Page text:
When I started living in such close quarters with all of these phenomenal musicians, I was surprised to find out that a lot of them were into the Stones. Many of the justifications they used for their adoration sounded uncomfortably similar to those I had for my own unconditional Rush fandom. One of my closest friends, the self-proclaimed Mr. McKoolChords, would often describe Keith Richards as the “best worst guitar player ever.” There were also several Mick Jagger impersonators in my hall that developed heated rivalries, sometimes spontaneously erupting into hilarious competitions.
Those three albums have generally sat in my record collection since them. I think I have played the first two a couple of times, but I can’t remember if or when I have ever listened to Goat’s Head Soup. Of the three, it has the least amount of fan support, but I still could not bring myself to get rid of it. Recently, I had a desire to get some new music, but really no good leads on anything interesting. It seemed like it might round out the mix, so after eighteen years, I finally put it in rotation. Despite the criticisms that the average Stones fan seems to level at this album, it kind of clicked for me.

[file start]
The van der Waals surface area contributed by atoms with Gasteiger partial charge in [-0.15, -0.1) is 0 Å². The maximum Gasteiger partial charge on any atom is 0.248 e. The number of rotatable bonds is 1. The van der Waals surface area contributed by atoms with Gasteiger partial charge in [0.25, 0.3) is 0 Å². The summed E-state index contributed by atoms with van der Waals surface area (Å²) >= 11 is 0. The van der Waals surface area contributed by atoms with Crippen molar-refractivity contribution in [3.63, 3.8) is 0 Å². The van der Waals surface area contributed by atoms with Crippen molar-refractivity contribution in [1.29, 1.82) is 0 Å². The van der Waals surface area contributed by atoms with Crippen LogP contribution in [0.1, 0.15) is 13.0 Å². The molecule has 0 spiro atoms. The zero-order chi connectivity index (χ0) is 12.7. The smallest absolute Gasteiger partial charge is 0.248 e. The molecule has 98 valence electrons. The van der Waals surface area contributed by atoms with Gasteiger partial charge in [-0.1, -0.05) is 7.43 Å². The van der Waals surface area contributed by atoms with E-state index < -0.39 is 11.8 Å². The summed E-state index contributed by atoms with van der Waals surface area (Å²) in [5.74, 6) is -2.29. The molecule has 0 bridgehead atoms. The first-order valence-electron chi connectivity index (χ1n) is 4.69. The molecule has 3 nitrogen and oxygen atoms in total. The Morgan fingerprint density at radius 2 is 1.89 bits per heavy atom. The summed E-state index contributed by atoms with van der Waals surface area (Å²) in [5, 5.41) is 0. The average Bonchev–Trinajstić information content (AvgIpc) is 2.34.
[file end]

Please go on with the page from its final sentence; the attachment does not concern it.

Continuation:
The Stones have always had more attitude than substance in their work, but my recent encounter with Goat’s Head Soup has forced me to consider the possibility that the Stones' attitude may actually be their substance, and possibly their most relevant innovation. By pure charismatic will, the Rolling Stones convince their listeners that they are the sexiest, baddest boys around, despite the fact that they clearly aren’t. I mean, if I was a woman and Jagger whispered in my ear like he does on Angie, I would probably be genuinely frightened. Still, when he does it, it somehow works. This song was always one of Mr. McKoolChords favorites, and it is impossible for me to hear it without thinking of him fluidly switching between the melodramatic wail of Jagger and the drunken swagger of Richards. It is his impersonations that make the song captivating and memorable for me – probably more than the song itself.